Leftovers in DAMASCUS DREAM directed by Emilie Ferri
Emilie Ferri’s first feature film Damascus Dream (Canada, 2021) was recently awarded with the FIPRESCI prize at the Festival du Nouveau Cinéma Montréal. As the jurors Jérôme Michaud, Pedro Tavares and myself put it, it is “a rich documentary that deals with the notion of identity using a participatory approach with a small Syrian community in Quebec Province. By doing so, it manages to capture in a much broader sense the feeling of displacement all refugees can experience.” It is rich because it blends different tools of the documentary tradition to create a very personal and powerful essay that, at the same time, feels universal.
It begins by showing us some recordings in Hi-8 tapes that are soon revealed to be shots the director’s father took in the eighties. A young girl often appears in this home archival footage, Ferri herself. So the film is about memories and the necessity of leaving them behind to start a new life far away from their country of origin. In this year’s selection at Nouveau Cinéma, there were many films about nation and identity, some quite notorious, such as Ste. Anne (Rhayne Vermette, Canada, 2021), The Edge of Daybreak (Taika Sakpisit, Thailand, 2021) or District Terminal (Ehsan Mirhosseini, Bardia Yadegari, Iran, 2021). But it was Damascus Dream that presented the issue most directly by bringing forward the protagonists of an exile, the Syrian refugees living in Quebec Province.
The first of them is Ferri’s father. A good amount of scenes see him and her daughter establishing a conversation around what it means to be Syrian in Canada, on how Ferri’s Syria can only be constructed from those tapes and memories. So is it a fallacy? Aren’t all nations and identities a political abstraction? Aren’t they all evasive? The film gets deeper into this line of thought by bringing in other members of Ferri’s family and meeting with Syrian expatriates living in the area for a series of interviews. Most questions are repeated each time, but diversity in both age and gender allows Ferri to gather different responses and compose a complex portrayal of this Syrian community. It might sometimes present itself as repetitive, derivative or unbalanced. Still, the poetic and reflexive voice-over, which guides the film through Ferri’s thoughts, manages, in the end, to blend everything together. This type of narrative is in the fashion of the recent masterpiece The Metamorphosis of Birds (Catarina Vasconcelos, Portugal, 2020), which in a way also presented a broader history of her country – specifically of the women that shaped it – through the personal history of her family.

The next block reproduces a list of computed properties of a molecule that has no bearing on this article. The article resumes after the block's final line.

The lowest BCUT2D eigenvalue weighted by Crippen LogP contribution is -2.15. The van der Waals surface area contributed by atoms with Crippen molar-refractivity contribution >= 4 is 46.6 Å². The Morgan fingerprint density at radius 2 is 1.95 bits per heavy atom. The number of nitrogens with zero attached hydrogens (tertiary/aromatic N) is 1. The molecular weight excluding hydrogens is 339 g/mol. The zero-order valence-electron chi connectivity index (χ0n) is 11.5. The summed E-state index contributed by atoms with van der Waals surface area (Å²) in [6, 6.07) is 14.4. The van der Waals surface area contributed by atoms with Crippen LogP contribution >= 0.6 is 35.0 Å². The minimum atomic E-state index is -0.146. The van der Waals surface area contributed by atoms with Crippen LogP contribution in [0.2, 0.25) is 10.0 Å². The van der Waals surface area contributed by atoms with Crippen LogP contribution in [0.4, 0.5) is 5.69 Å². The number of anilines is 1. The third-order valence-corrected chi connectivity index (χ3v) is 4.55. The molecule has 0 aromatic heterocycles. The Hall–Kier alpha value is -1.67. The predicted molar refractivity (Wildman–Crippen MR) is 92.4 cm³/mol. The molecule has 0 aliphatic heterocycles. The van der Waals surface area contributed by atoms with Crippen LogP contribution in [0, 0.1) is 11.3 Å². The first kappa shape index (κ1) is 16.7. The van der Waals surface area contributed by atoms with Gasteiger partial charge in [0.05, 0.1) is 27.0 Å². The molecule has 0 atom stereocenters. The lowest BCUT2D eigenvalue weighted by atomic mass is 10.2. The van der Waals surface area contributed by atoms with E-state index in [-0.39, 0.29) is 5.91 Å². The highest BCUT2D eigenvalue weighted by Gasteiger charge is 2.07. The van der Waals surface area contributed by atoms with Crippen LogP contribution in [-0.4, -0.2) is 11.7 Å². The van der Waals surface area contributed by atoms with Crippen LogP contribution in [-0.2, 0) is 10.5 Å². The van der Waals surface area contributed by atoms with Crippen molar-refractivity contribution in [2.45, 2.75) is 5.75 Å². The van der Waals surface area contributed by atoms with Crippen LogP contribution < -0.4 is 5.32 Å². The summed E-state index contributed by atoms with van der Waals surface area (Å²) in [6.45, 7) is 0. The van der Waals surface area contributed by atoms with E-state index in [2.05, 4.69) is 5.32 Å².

In the end, Damascus Dream is an essay about identity in the sense that it draws from the personal to give a more panoramic vision of the matter at hand. It also feels like literature due to Ferri’s voice, who decides to split her narrative into ten chapters that deal with various topics. One thought leads to the next one, and so they are woven by the director, who utilizes four different methods to hit her target. There is the archival footage, this sort of cinéma direct with her father and the interviews. But a fourth element emerges in the film’s second half, which could be described as a performative fiction using a participatory approach with the community. Syria cannot be represented anymore, it has been literally destroyed, so Ferri decides to put together a couple of scenes that work as allegories of their situation.
One of them finds a young woman roaming about a huge empty building with the looks of a Tarkovskyan underworld. By the end, she is naked, losing everything that she keeps leaving behind. In the second enactment, the director gathers a group of refugees that pose static in a snowy landscape, with a boat trapped within the ice that cannot be moved in the background. A tracking shot captures the faces of these refugees, some of them wearing traditional clothes or other elements from their country of origin. The youngest has a more contemporary look, a more Canadian one, one might say. Whether intentional or not, this scene reminded me a lot of Chantal Akerman’s D’Est (Belgium, 1993), which she shot in the frozen landscapes of Eastern Europe right after the collapse of the Soviet Union, featuring the same kind of camera movement Ferri chooses for her scene. Tarkovsky and Akerman are certainly comparisons that speak highly of her capacity to create beautiful and evocative scenes. Both the way she shoots and how she writes announce a newcomer whose trajectory should be followed closely.
Victor Paz Morandeira
Edited by Justine Smith
© FIPRESCI 2021